Manchester became an immediate hero in the community. He had saved the children from a terrible fate.
1. Discuss Manchester’s change in attitude and behavior as he grew older and the need for friends to listen to him became more important.
2. What are some of the problems of judging other people by the color of their skin?
3. What are common prejudices and how are they developed?
4. What is meant by “indifference?” Give an example.
5. Discuss how being negative toward someone or toward what he/she does is sometimes better than being indifferent or not caring.
6. Discuss cliques and how being intentionally excluded from a group can make a person feel.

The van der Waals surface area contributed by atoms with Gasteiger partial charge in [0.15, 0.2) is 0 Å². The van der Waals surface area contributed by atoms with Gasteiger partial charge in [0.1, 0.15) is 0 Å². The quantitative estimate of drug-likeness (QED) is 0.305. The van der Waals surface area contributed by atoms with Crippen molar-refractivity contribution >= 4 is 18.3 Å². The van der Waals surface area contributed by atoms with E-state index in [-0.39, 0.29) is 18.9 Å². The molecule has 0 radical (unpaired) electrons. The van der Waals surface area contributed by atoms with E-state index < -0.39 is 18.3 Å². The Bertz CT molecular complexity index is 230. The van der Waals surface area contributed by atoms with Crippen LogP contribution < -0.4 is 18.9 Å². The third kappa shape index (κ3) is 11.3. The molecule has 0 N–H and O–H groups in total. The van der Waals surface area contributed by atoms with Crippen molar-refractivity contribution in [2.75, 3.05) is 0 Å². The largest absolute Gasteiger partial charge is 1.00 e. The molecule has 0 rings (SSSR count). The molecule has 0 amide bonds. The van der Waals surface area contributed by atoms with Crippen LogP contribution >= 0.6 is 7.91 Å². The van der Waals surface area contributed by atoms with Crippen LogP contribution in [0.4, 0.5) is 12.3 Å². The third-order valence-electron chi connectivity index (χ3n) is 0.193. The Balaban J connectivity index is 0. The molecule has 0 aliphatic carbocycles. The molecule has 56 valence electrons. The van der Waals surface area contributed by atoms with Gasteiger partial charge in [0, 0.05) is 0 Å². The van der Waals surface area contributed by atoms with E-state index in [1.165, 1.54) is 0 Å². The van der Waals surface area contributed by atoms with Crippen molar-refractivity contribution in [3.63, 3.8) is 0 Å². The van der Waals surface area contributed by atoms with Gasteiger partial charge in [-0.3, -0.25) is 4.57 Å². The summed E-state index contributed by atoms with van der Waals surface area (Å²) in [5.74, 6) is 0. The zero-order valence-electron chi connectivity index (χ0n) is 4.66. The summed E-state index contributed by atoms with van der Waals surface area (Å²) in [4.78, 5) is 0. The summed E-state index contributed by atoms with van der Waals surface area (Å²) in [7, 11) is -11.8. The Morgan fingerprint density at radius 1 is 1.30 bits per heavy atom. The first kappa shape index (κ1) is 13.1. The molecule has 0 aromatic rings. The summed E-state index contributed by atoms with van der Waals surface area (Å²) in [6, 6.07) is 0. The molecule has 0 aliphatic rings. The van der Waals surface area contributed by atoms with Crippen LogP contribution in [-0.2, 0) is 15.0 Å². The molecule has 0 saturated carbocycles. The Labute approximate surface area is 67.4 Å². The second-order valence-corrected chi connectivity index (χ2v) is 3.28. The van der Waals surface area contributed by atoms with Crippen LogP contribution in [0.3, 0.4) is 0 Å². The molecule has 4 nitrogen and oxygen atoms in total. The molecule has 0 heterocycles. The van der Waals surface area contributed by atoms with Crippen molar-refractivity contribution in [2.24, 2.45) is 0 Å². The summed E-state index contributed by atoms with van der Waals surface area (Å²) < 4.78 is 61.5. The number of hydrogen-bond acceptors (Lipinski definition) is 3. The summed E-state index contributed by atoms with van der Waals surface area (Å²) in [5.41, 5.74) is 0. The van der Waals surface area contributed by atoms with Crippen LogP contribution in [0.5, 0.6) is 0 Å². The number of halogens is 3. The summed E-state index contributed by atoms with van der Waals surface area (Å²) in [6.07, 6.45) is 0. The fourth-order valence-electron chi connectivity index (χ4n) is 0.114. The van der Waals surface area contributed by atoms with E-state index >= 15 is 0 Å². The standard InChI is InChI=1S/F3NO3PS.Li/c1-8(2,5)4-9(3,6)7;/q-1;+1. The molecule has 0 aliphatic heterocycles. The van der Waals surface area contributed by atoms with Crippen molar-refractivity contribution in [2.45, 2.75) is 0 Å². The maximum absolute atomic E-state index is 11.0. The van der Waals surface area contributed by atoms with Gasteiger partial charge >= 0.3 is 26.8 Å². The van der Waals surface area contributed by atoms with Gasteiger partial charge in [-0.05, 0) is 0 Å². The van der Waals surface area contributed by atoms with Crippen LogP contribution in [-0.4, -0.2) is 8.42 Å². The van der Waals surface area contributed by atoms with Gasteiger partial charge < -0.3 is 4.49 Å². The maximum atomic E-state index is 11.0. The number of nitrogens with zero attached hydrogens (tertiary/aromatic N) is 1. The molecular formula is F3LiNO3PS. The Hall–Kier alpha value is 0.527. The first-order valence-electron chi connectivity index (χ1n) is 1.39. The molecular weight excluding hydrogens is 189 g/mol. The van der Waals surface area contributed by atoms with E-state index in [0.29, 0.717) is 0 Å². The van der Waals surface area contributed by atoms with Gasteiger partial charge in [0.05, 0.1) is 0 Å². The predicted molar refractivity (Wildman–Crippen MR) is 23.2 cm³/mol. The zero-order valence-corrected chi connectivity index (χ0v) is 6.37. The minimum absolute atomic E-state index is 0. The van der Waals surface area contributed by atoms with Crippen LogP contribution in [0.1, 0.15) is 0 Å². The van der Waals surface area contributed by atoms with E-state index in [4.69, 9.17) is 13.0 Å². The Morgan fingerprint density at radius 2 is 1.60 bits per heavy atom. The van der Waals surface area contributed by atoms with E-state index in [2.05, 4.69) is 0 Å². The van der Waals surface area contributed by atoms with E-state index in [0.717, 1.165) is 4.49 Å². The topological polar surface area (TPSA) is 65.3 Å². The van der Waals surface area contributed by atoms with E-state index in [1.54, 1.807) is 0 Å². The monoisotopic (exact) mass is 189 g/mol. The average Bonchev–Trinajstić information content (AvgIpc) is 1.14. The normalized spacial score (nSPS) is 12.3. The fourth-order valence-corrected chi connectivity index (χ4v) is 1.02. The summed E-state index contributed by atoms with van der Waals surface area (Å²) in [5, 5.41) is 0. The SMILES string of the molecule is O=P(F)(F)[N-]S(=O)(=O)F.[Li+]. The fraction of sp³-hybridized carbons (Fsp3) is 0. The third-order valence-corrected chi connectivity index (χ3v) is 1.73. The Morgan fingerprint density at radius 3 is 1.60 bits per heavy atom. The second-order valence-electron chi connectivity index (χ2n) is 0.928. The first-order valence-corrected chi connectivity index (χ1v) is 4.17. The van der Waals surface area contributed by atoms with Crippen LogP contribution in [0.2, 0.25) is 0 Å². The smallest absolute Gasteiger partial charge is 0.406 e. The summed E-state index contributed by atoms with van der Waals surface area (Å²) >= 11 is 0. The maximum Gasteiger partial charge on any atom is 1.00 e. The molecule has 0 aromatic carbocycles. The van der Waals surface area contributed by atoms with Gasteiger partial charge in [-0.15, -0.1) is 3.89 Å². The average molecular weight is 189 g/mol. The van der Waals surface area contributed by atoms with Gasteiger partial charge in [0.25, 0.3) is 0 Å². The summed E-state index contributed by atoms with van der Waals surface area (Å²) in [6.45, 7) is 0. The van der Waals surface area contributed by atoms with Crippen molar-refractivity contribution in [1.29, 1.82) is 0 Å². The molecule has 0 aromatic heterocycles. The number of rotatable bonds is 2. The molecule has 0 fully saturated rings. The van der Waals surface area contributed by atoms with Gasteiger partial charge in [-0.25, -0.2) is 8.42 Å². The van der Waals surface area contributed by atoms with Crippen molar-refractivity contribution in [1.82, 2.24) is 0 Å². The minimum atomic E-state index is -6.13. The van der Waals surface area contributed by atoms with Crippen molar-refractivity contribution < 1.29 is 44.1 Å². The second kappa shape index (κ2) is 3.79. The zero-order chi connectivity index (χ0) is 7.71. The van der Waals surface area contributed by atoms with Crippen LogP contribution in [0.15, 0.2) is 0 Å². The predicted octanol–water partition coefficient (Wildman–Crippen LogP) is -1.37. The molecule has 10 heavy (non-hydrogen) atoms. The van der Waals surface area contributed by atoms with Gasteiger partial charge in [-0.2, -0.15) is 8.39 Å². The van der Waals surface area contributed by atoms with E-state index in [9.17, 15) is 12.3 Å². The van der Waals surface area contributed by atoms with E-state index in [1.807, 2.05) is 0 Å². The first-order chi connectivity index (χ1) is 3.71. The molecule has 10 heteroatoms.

7. What do you think Manchester’s parents told him about the color of his skin when he was a little child and questioning them about it?
8. Discuss what Manchester and the group of Mukies must have thought and said when the snake turned and retreated.
9. Do you think Manchester will now be included in other children’s games? Why or why not?
1. Role play a conversation between Manchester and his parents when they talked about rejection from the other Mukies.
2. Role play a situation in which one or two of the group thanked Manchester for his brave behavior.
3. Find quotes about friendships. Share with others.
4. Being a good friend means being a good listener. List 5 good listening suggestions.
5. Role play Manchester and a friend who listens effectively to Manchester’s expressed concerns about his acceptance.
6. Instead of anger, hatred, and violence, which sometime accompany prejudices, how would you like to see differences handled in the real world? Share with the group.
7. Each add a conclusion to how you think Manchester will now be treated.